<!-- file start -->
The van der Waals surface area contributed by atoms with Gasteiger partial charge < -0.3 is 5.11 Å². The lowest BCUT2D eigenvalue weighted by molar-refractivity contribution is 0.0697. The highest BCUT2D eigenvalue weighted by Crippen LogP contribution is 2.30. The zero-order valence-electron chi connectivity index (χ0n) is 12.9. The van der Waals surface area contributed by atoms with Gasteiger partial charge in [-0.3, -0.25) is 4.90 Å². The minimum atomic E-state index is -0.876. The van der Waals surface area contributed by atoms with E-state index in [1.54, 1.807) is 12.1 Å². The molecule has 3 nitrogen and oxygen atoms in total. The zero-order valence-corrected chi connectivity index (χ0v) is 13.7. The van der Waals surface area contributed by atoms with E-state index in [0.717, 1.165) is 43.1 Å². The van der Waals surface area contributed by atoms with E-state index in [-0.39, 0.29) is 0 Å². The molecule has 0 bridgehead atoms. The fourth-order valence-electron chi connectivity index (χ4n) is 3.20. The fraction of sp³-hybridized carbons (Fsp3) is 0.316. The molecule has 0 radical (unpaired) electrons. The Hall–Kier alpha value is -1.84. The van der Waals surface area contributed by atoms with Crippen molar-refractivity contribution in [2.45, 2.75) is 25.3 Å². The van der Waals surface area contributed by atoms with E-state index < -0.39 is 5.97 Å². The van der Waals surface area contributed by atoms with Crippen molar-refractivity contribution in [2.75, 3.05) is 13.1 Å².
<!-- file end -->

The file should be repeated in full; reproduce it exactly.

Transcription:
The van der Waals surface area contributed by atoms with Gasteiger partial charge < -0.3 is 5.11 Å². The lowest BCUT2D eigenvalue weighted by molar-refractivity contribution is 0.0697. The highest BCUT2D eigenvalue weighted by Crippen LogP contribution is 2.30. The zero-order valence-electron chi connectivity index (χ0n) is 12.9. The van der Waals surface area contributed by atoms with Gasteiger partial charge in [-0.3, -0.25) is 4.90 Å². The minimum atomic E-state index is -0.876. The van der Waals surface area contributed by atoms with E-state index in [1.54, 1.807) is 12.1 Å². The molecule has 3 nitrogen and oxygen atoms in total. The zero-order valence-corrected chi connectivity index (χ0v) is 13.7. The van der Waals surface area contributed by atoms with E-state index in [0.717, 1.165) is 43.1 Å². The van der Waals surface area contributed by atoms with E-state index in [-0.39, 0.29) is 0 Å². The molecule has 0 bridgehead atoms. The fourth-order valence-electron chi connectivity index (χ4n) is 3.20. The fraction of sp³-hybridized carbons (Fsp3) is 0.316. The molecule has 0 radical (unpaired) electrons. The Hall–Kier alpha value is -1.84. The van der Waals surface area contributed by atoms with Crippen molar-refractivity contribution in [2.45, 2.75) is 25.3 Å². The van der Waals surface area contributed by atoms with E-state index < -0.39 is 5.97 Å². The van der Waals surface area contributed by atoms with Crippen molar-refractivity contribution in [2.75, 3.05) is 13.1 Å².